Adan Salazar began his career as a music educator in San Isidro, where he marked the first football field, performed half-time shows in both English and Spanish, and drove students home in an area so remote that they had to put reflectors on mesquite trees to guide the way. From his early days in San Isidro where his work with the band attracted many to watch the band perform, Adan Salazar has dedicated himself to his work. Throughout his career, he has taken pride in having taught several students who have become successful directors.
Adan Salazar was born to Jose Fuentes and Jesusa DeLeon Salazar and was raised with his sister, Minerva Blanco, in Gonzalez, Texas. Adan began his musical career playing the saxophone with dance bands his junior and senior year in high school. After graduating from high school in 1945, he was drafted into the Army and was assigned to the 386th Field Army Band, serving at Burns General Hospital in Los Alamos, N.M. and Hot Springs, Ark.
He served three years in the Army, received an honorable discharge, then attended college at Southwest Texas State Teacher’s College (now Texas State University) in San Marcos, majoring in music education. He played with several dance bands to supplement his income.
After graduating from college in 1952, Adan accepted a job in San Isidro ISD organizing its first high school band. Just two years later, his band participated in its first UIL marching contest, receiving a Division I rating. His first judges were Tommy Williamson, Tony Fassino and Weldon Covington. Adan credits the success of his program to his first superintendent, Charles McWaters.
After teaching four years in San Isidro, he moved to Falfurrias, Texas and became the first Hispanic band director and teacher in high school. The band was awarded a First Division in marching, which was the first in school history.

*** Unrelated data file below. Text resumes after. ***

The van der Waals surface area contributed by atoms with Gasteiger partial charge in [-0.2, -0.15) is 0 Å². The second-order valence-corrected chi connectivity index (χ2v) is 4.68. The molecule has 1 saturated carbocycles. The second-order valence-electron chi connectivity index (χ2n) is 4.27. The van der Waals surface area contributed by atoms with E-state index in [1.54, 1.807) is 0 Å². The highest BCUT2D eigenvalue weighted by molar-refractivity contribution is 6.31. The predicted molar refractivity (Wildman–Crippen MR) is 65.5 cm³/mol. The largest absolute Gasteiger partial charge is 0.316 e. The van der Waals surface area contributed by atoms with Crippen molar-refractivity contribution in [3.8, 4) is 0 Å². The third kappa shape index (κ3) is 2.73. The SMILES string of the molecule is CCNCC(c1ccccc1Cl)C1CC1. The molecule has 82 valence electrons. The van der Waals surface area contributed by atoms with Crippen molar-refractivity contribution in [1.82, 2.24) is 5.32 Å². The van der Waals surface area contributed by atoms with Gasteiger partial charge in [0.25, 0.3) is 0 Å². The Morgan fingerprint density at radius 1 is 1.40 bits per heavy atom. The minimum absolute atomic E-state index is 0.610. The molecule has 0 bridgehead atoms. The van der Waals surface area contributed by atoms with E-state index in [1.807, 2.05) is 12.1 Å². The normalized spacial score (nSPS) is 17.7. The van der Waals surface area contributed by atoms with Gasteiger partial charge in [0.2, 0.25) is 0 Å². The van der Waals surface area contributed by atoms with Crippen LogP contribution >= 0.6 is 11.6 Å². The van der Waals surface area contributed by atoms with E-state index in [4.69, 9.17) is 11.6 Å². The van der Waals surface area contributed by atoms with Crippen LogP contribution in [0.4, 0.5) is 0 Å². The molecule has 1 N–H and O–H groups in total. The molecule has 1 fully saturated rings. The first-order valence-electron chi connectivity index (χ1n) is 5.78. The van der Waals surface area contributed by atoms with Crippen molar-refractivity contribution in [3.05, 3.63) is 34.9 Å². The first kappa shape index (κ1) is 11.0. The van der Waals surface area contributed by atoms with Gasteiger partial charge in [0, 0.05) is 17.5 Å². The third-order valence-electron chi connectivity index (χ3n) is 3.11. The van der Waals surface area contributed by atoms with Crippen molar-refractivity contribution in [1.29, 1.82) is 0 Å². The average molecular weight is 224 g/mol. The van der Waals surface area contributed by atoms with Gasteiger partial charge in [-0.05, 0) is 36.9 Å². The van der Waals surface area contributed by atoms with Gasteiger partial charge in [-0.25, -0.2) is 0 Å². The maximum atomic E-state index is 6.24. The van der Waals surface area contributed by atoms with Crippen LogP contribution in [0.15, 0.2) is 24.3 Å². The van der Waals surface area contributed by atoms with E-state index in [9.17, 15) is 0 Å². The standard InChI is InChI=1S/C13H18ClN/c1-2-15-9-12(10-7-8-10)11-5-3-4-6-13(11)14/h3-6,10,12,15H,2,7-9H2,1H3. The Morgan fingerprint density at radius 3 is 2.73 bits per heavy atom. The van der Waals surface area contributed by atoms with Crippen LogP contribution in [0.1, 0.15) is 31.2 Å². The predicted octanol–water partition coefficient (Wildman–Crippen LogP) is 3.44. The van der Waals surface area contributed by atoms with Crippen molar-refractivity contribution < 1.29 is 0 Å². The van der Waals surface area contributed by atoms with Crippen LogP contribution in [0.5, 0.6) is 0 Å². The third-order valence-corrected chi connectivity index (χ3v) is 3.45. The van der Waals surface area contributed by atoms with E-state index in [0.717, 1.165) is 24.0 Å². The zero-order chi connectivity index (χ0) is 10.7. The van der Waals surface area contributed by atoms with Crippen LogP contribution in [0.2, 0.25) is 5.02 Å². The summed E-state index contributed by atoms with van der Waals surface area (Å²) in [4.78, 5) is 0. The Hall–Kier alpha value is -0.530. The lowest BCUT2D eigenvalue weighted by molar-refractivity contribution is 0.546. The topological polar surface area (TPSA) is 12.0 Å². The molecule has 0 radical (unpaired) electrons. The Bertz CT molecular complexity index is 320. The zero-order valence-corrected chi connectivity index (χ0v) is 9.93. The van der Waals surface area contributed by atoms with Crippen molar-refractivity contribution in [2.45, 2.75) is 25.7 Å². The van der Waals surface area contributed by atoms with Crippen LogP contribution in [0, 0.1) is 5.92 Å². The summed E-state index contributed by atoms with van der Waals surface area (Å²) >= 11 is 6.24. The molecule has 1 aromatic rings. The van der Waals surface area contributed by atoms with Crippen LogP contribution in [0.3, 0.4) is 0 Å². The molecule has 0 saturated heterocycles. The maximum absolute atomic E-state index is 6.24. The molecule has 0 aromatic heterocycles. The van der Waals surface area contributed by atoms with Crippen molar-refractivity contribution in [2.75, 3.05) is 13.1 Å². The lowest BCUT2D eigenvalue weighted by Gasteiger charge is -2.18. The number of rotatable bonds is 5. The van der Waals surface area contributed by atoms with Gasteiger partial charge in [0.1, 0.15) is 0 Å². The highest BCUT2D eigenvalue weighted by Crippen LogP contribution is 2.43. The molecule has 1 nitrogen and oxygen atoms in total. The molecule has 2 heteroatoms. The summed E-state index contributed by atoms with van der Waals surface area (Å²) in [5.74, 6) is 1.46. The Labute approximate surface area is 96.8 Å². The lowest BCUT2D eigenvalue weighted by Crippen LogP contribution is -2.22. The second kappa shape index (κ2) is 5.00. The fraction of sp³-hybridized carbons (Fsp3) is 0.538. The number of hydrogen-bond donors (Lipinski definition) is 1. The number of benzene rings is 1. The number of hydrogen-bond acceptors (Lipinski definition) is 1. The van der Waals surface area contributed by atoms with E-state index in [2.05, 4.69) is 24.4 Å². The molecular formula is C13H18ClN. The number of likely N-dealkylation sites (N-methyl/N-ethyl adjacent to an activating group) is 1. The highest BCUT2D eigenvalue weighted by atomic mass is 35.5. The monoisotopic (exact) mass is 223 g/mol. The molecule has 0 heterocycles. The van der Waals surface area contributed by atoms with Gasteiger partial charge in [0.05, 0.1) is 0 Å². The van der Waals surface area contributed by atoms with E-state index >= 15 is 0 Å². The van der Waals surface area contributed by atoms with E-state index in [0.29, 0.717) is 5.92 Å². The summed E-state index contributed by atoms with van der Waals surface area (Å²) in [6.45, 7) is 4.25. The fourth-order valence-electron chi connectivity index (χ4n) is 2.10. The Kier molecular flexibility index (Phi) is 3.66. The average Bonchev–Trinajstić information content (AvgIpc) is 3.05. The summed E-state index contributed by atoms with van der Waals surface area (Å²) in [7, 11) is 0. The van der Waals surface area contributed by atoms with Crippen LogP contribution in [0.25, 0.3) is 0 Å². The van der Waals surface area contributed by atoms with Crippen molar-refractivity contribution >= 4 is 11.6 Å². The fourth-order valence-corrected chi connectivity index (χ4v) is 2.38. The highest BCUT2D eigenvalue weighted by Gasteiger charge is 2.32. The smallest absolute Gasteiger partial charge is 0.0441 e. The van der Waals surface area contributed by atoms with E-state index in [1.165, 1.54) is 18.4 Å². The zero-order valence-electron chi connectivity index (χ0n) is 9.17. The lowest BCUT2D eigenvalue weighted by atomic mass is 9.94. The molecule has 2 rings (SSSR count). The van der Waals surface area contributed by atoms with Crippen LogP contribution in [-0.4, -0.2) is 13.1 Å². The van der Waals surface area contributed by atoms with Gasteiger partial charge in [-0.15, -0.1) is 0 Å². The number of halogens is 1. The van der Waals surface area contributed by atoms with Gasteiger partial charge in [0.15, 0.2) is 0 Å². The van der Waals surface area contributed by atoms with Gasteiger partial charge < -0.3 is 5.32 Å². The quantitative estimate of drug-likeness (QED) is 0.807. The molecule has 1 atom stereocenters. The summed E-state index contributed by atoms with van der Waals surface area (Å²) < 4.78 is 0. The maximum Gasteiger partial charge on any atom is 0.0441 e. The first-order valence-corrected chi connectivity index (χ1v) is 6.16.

He moved to Edinburg, Texas to serve as an assistant director of woodwinds, where he met the wonderful head band director, Ralph Burford. While at Edinburg High, his students received 100 Class I solo and ensemble medals. He also had seven woodwind students who made the All State Band. Then he became high school band director at Premont, Texas where his band made Sweepstakes for seven years and two of his students made the All State Band. At the University of Texas Band Day, the Premont band was presented the first place trophy at Memorial Stadium by the then head band director, Mr. Vincent DeNino.
From Premont, Adan moved to San Antonio and became the head band director at Harlandale High. After one year he applied to North East ISD where he met Al Sturchio, then supervisor of music at NEISD, and Mr. Bobby Geisler, who was then principal at Churchill High. He became band director at Nimitz Middle, where he stayed for 12 years. During his teaching career at Nimitz, his band received 72 first place medals in Solo and Ensemble out of 73 entries. His greatest accomplishment at Nimitz was his band receiving six one ratings in concert and sight-reading; Nimitz was the only middle school band to accomplish this in 1985. The band received Sweepstakes Awards every year that the middle school bands were allowed to attend UIL contest.
He retired in May of 1985 after teaching 33 years in the public schools, then taught band at Catholic Schools: St. Matthew’s, St. Peter, St. Anthony Elementary, St. Anthony Boys School, and Incarnate Word Girls High.
He has done tape clinics, and has been a mentor for several band directors who then received their first sweepstakes. He currently teaches saxophone lessons at Eisenhower Middle and Churchill High schools, both in the NEISD.
Adan was married to the late Catalina Ramos Salazar for 52 years. His present wife is Blanca Garcia Salazar, who was a teacher for 36 years, with 28 of those teaching at Churchill High School. His son, Adan, is married to Kathleen; they have two daughters, Sylvia White and Juanita Cariffe and her son, Lou, and four grandchildren, Nicole, James Adan, Adam and Megan.
He has been a member of Texas Music Educators and Texas Band Masters for the last 54 years. He is very thankful to Servando Aleman, Joe Menchaca, Al Cortinas and members of Phi Beta Mu for making this award possible.
Mr. Salazar passed away in June of 2015.